In part 2, I will do a quick book review.
It is hard to find someone who has studied the Bible for many years and still loves it, but also is willing to look at it critically. David Wolpe, Terry Eagleton and John Shelby Spong are a few exceptions. My first Spong book was “Jesus for the Non-Religious”. I thought, here’s a nice book that will help me talk about Christ to my non-religious friends. It took me years to get comfortable even saying Christ, let alone talking about it in mixed (believer and non-believer) company. I figured it would have some of the usual glowing language about how great God is and I would have to work around that, but I hoped it would have some advice I would use too.
I could not have been more wrong. He went through all of the major stories, one by one, and broke down what is historically and contextually wrong with each. About a third of the way through, I started Googling Unitarianism and Buddhism. I was rehearsing what I would say to my pastor when I told him I was no longer going to be attending. Spong kept making references to how he still loved Christianity, so I kept expecting for him to somehow build the stories back up again, but he never did. Very near the end of the book he says choosing how you view or relate to God is ultimately a personal decision.
This is definitely not a book that tries to lure you in and do a sneak attack conversion. The title says it is for the non-religious, and I expect anyone who started out that way will remain so. For the religious, it has some excellent discussion about how the church came to the state it is in today and some suggestions for what needs to be done about it. Chief among them is to stop trying to get people to belief in things that most likely didn’t happen. These are good stories, and Spong gives good guidance on why they were written and why they are still relevant. But he doesn’t need to believe that anyone was actually raised from the dead for that to be true.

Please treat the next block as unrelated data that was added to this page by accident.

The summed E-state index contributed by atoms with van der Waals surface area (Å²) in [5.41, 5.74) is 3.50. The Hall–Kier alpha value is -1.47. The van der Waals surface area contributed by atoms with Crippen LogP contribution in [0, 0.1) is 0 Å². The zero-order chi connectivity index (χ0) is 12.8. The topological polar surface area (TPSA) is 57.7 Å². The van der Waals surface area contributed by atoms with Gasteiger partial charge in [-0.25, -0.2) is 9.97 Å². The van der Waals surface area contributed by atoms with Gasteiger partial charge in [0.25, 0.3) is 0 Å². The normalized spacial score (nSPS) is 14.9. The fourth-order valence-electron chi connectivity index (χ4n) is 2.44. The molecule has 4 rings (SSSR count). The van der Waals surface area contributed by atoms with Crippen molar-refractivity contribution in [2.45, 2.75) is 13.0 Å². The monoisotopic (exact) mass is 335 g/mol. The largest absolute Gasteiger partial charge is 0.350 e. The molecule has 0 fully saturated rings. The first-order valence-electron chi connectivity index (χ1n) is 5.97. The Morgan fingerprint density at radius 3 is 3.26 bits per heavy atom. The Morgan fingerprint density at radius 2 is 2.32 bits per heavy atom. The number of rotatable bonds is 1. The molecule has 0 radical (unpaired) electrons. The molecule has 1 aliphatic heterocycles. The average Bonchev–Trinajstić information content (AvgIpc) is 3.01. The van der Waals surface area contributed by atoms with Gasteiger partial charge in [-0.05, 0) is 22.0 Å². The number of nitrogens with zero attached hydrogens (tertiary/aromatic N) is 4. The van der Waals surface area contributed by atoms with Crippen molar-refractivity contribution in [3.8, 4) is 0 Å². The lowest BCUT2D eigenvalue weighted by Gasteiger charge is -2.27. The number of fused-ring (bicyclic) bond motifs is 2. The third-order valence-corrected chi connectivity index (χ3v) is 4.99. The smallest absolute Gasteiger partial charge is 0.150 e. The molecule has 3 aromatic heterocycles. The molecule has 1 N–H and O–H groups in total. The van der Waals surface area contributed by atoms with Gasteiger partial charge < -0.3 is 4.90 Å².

If you have questions like, why is there so much effort put in to claiming that Jesus was the Messiah of the Jews, or why are their differences between the four gospels, or why is the gospel of John so unique, this book is a good one for you. If you are interested in how a classically trained theologian can come to understand modern views of war, spirituality and even sexuality, John Shelby Spong is your man. I highly recommend Googling him.